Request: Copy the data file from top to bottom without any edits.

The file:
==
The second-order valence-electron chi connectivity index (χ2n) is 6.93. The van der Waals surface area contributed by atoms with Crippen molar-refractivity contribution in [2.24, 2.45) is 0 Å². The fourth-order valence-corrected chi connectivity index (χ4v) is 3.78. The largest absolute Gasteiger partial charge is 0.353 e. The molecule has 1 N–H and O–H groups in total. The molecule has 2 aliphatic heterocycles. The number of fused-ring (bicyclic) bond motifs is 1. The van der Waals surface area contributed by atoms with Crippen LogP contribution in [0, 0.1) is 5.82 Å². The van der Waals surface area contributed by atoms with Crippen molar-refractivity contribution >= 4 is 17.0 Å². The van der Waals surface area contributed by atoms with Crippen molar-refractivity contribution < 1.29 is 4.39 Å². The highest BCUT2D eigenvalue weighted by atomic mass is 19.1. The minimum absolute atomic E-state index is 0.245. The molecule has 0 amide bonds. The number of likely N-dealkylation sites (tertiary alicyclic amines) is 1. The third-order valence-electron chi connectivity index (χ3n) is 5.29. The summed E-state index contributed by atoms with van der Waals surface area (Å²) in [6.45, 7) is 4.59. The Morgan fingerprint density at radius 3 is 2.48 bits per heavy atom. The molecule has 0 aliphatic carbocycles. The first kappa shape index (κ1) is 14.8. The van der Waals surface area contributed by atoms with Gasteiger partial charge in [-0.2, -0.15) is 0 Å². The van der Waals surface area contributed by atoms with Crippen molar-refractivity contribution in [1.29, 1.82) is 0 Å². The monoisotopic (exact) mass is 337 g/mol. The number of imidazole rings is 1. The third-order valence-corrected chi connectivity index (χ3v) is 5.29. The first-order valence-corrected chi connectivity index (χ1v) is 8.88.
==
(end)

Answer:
The second-order valence-electron chi connectivity index (χ2n) is 6.93. The van der Waals surface area contributed by atoms with Crippen molar-refractivity contribution in [2.24, 2.45) is 0 Å². The fourth-order valence-corrected chi connectivity index (χ4v) is 3.78. The largest absolute Gasteiger partial charge is 0.353 e. The molecule has 1 N–H and O–H groups in total. The molecule has 2 aliphatic heterocycles. The number of fused-ring (bicyclic) bond motifs is 1. The van der Waals surface area contributed by atoms with Crippen LogP contribution in [0, 0.1) is 5.82 Å². The van der Waals surface area contributed by atoms with Crippen molar-refractivity contribution >= 4 is 17.0 Å². The van der Waals surface area contributed by atoms with Crippen molar-refractivity contribution < 1.29 is 4.39 Å². The highest BCUT2D eigenvalue weighted by atomic mass is 19.1. The minimum absolute atomic E-state index is 0.245. The molecule has 0 amide bonds. The number of likely N-dealkylation sites (tertiary alicyclic amines) is 1. The third-order valence-electron chi connectivity index (χ3n) is 5.29. The summed E-state index contributed by atoms with van der Waals surface area (Å²) in [6.45, 7) is 4.59. The Morgan fingerprint density at radius 3 is 2.48 bits per heavy atom. The molecule has 0 aliphatic carbocycles. The first kappa shape index (κ1) is 14.8. The van der Waals surface area contributed by atoms with Gasteiger partial charge in [-0.2, -0.15) is 0 Å². The van der Waals surface area contributed by atoms with Crippen molar-refractivity contribution in [1.29, 1.82) is 0 Å². The monoisotopic (exact) mass is 337 g/mol. The number of imidazole rings is 1. The third-order valence-corrected chi connectivity index (χ3v) is 5.29. The first-order valence-corrected chi connectivity index (χ1v) is 8.88.